In addition to the anecdotal evidence offered by other commentors, I’d also like to offer the trajectory of government spending as a % of GDP as evidence of a divergence between policy outcomes and DW-NOMINATE scores: (graph)

    The immediate appears to have an axe to grind, but he cites some good neutral sources for his data, and I don’t see obvious problems with how he composed the graph.

    • Douglas Knight says:

      One possibility is that what’s largely static in a politician over the course of his career isn’t necessarily specific policy positions, but rather his temperment and factional affiliation, which combine to produce a comfort zone relative to the overton window.

      Yes, this is the kind of question that this kind of data could answer. Poole claims that this is what happens. But Scott doesn’t believe even that claim.

  20. Tom Hunt says:

    One might also suggest that the positions of politicians are measured in, essentially, the derivative of the “societal position” value that seems to have drifted significantly leftward over the past century. Thus, shifts in legislators’ positions, or even party averages, don’t significantly change the calculus so long as the overall average (which is a first-differential value) remains positive. You’ll notice that, in mainstream political discourse, Republicans may staunchly resist the passage of liberal bills which are newly introduced, but not nearly as much effort goes into attempting to undo past changes. They may quite strongly resist passing new gun control laws, but no one is seriously proposing an effort to repeal NFA ’34 or GCA ’68. They may oppose new entitlements, but no one serious is trying to actually do away with Social Security. And so on.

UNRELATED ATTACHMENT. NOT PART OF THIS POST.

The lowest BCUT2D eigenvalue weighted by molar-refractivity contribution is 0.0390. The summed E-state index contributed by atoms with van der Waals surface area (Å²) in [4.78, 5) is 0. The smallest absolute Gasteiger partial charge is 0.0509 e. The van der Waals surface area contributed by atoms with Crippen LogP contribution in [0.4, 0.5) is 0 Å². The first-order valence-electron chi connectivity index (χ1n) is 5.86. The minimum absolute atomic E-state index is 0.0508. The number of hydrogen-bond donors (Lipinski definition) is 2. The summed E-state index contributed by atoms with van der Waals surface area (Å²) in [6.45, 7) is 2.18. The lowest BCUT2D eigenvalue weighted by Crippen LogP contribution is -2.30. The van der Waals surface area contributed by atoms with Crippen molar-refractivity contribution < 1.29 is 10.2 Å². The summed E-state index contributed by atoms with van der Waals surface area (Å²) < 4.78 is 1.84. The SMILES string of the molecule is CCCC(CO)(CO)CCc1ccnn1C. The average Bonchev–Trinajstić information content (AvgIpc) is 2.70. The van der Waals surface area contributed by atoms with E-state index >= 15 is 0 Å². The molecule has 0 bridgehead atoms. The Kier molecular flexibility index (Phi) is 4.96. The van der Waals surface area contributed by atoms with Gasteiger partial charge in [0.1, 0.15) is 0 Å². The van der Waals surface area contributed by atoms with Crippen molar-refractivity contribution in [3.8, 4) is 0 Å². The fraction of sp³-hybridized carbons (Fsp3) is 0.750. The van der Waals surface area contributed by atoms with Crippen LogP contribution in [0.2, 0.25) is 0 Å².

The reason why it’s liberal causes, rather than conservative ones, which display this ratchet effect is a different one, and probably deeply tied in with neo-reactionary philosophy somehow.

  21. Erik says:

    I’m still confused. I don’t understand the paper arguing that legislators’ views change little over time. It seems to assume much of the conclusion. At the top of part 2 (part 1 being the introduction) we get this:

    “I make the assumption that all members of Congress who do not change their party affiliation including those who change from the House to the Senate have fixed ideological positions throughout their careers.”


    • Douglas Knight says:

      Vaniver said that they allow people to move through ideology space at constant speed. After I read that, I thought I saw it in the paper, but now I can’t find it.

      Maybe what he means by that sentence is that one model makes the assumption and he compares it to another model, but I can’t tell what that other model is.

  22. Douglas Knight says:

    It’s funny that they say you should only use their model with two parties, but then they say that you should think of the Southern Democrats as a third party. If the concern is separating parties, two dimensions are enough to separate three parties.

    But they don’t say two parties, but the two-party system. I’m not sure why the two-party system specifically matters, but the party system has a huge effect. Parties exist to negotiate and compromise on an ideology. Maybe the ideology of a party is the average of those of its members, but the party greatly decreases the variance. People subordinate their views to the party; that is what they contribute to the party. Poole quietly admits this when he says that people who switch parties will jump in ideology space, and thus he counts them as two people. So of course this method will draw emphasis to the axis between the two parties. That one axis explains most of the variance is an artifact of having two strong parties. But it’s still probably a good proxy for the left-right axis. I don’t have any conclusions to draw from this comment, but I think it’s worth keeping in mind.